RPG Review: Pathfinder – Distant Worlds

One thing’s for sure, Paizo has kept up an impressive quality level on its world-building supplements, keeping its Chronicles/Campaign Setting books on the same bar as the best 3.5 supplements—and often raising that bar. I found the various 3.x “fluffier” books hit or miss, and got into the habit of avoiding them. So it’s been a pleasant shock to find some of the best (e.g., my favorite) Pathfinder supplements have been the “fluff” ones: Guides to Darkmoon Vale and Absalom, Cities of Golarion, Dungeons of Golarion, Lost Cities of Golarion, and now… Distant Worlds.

A lizard-riding lashunta woman on Castrovel beset upon by a Shobhad giant from Akiton – awesome art by Karem Beyit

If you haven’t guessed from the title, this softcover deals with the other planets in the same solar system as Pathfinder’s core world, Golarion. This include’s Golarion’s moon; Castrovel and Akiton, analogues to the pulp Amtor (Venus) and Barsoom (Mars) of the 1930s-40s; the apocalyptic Eox the Dead, which turned to undeath to survive its evaporating atmosphere; Triaxus the Wanderer, a planet whose slow orbit takes several centuries, seeing the rise and fall of many species and cultures in one planetary year (ala Brian Aldiss’ Heliconia Trilogy); and several gas giants with a multitude of inhabited moons. There’s a couple other planets, and the book even touches on the sun (!) and an asteroid belt (remnants of demolished planets).


Right from the start, the book has a more science-fiction feel, through quantifiable realism—the planets have mini stat-blocks noting their rotational speeds, relative size to Golarion, etc. And that’s something I really enjoyed: seeing the fantasy world, complete with its magic, gods, and monsters, under a slightly more realistic and logical approach. Keep in mind, this is still Pathfinder, and still fantasy. There’s no rules for spaceships, computer networks, netrunning, or other modern technologies, though there are some robots, and a few of the races use guns or other magi-tech style “advanced fantasy” devices. Thus, while it deals with inhospitable gas giants and other astronomical features, they have things like space whales and energy creatures living on them. Science fantasy is a good descriptor.

The Introduction jumps to attention, dealing with how the gods and the multiverse affect and exist on other planets, and covering why most species on these foreign planets are bipedal humanoids.

From there, we have the lengthy Chapter One, going over each planet in brief. Distant Worlds is done in the gazetteer style, giving each planet’s major cities and adventuring locales, then a brief overview of its terrain, flora, and fauna. Add in some planetary history and some info about the planet’s humanoid life-forms, and touch it off with a map showing the planet’s two sides. There’s enough here for GMs to get the general idea of the setting, a firm baseline and plenty of room (and ideas!) to build adventure hooks out of.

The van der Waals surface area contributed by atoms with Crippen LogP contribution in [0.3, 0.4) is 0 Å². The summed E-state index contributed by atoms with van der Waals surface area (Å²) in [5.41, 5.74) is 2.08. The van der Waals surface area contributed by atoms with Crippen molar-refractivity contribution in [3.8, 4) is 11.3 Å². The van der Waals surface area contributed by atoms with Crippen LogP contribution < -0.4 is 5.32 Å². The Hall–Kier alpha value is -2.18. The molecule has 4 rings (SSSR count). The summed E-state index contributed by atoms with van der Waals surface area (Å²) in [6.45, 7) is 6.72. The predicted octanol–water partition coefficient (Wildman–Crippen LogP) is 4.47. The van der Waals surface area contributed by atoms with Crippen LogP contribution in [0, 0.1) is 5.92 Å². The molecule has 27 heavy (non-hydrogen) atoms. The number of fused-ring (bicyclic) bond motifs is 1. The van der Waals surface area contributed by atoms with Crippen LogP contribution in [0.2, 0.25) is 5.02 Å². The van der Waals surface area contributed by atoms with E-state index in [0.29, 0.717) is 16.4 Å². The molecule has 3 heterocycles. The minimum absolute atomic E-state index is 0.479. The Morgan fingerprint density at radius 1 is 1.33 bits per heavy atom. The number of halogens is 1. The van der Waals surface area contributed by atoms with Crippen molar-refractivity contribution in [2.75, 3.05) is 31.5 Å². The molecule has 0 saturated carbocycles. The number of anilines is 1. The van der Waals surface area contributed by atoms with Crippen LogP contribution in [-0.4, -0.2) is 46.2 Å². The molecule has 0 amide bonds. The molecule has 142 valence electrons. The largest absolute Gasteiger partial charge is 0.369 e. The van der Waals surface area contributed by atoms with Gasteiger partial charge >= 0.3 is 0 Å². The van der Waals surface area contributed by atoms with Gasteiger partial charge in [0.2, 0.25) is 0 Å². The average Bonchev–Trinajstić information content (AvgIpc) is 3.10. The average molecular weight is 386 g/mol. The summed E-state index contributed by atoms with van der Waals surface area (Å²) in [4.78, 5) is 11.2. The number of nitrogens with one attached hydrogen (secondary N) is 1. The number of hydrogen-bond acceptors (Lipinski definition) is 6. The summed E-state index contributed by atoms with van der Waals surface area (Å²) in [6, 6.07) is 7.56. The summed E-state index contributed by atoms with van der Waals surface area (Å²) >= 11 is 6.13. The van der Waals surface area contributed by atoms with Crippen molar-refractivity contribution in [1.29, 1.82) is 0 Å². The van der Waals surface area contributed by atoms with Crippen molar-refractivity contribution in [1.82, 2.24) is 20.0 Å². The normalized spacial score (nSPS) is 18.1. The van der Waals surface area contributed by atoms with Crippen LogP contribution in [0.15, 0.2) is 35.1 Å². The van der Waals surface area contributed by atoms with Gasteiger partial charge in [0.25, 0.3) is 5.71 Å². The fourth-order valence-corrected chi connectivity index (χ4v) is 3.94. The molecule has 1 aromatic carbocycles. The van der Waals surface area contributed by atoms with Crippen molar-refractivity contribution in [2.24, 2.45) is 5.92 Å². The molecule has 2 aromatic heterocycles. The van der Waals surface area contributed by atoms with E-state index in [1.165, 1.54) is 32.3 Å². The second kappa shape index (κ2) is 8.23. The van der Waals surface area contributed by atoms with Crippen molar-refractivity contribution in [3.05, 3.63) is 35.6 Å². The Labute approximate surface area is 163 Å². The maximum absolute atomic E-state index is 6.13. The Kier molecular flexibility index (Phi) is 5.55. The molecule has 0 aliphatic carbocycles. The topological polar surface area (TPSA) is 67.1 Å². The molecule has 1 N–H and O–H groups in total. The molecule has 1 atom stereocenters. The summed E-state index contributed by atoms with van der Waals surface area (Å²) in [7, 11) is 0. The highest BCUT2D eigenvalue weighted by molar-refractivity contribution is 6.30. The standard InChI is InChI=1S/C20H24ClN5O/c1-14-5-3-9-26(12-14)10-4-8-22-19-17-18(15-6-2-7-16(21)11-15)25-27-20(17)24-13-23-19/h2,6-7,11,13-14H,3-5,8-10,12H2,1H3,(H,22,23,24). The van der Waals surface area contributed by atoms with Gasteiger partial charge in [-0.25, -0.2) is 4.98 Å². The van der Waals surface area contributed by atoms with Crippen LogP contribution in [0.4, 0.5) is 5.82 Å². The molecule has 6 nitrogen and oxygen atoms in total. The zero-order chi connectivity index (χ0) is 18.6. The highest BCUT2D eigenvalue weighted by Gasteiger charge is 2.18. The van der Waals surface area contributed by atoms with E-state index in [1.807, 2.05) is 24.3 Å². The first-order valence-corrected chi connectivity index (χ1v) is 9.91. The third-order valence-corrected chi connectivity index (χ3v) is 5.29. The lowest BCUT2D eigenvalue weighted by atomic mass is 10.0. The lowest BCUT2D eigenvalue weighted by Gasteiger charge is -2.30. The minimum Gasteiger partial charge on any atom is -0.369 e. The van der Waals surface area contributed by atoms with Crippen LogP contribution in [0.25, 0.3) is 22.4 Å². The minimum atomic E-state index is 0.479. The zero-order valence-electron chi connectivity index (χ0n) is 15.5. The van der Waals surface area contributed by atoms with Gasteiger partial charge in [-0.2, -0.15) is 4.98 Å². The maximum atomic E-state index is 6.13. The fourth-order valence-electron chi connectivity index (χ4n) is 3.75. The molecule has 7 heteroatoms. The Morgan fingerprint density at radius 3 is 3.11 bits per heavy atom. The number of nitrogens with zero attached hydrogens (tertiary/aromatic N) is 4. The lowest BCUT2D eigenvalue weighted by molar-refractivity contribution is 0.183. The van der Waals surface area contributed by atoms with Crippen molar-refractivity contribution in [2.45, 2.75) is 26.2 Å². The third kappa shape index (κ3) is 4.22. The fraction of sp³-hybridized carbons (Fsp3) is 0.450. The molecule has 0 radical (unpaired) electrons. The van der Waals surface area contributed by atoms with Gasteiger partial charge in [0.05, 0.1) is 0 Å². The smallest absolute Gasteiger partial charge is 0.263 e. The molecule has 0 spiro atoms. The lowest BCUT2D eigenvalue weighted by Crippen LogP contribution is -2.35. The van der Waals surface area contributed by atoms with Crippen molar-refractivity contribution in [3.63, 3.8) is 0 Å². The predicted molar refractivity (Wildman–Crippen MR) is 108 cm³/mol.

Chapter Two takes us back to short chapters again; it details more of the “rules” style stuff, including vacuum and void, gravity, and most important of all, some hooks and ideas of how to get players to the stars. It has a few spells and one piece of equipment to help characters survive in the void. Chapter three moves on to monsters. There’s a nice list of Pathfinder monsters that would fit into the space setting, and the straightforward hint to re-skin monsters. It rounds the book out with six monsters, including Pern-esque dragons, blue Barsoomian giants, titanic space whales, and modular robots.


For a gazetteer, this is doing well: 64 pages isn’t a lot to work with, but Distant Worlds feels packed. Yet it’s still missing key pieces: there’s no playable races yet, many of the species introduced aren’t detailed, and the stellar bodies are wide-open, their overviews brief. It’s also lacking in landscapes and scenery art; I like seeing characters and monsters up close, but I’d kill to see a view of tidally-locked Verces, with its sustaining life-belt trapped between the planet’s dark and light sides. If wishes were horses; the book does an amazing job at what it’s doing. It will hold me over until the release of a Distant Worlds hardback (or, better, one for each planet, or in small groups/pairs), where those “key pieces” would be better suited.

I’m a bit biased as a pulp SF junkie, having waited impatiently for this book’s arrival since I saw the solar system overview in the 3.5 Pathfinder Campaign Setting. Not only did it meet my expectations, it surpassed them. Without a doubt, this is one of the best RPG supplements I’ve bought all year, one of the best Pathfinder supplements in 2012, and my favorite Pathfinder softcover. James Sutter did a remarkable job packing 64 pages with material while leaving enough to inspire GMs. Since it’s mostly fluff—there’s around ten pages with rules—I can also see using it with any system, making it a more of a utilitarian reference work for my space opera/sword-and-planet needs. And the wheels have been turning on that front.

Now, if only someone can convince the Paizo staff (James Jacobs cough) to let James Sutter loose on a larger version…

Edit 6/21: Apparently the Distant Worlds stock has almost sold out, according to James Sutter… so get it while you can.

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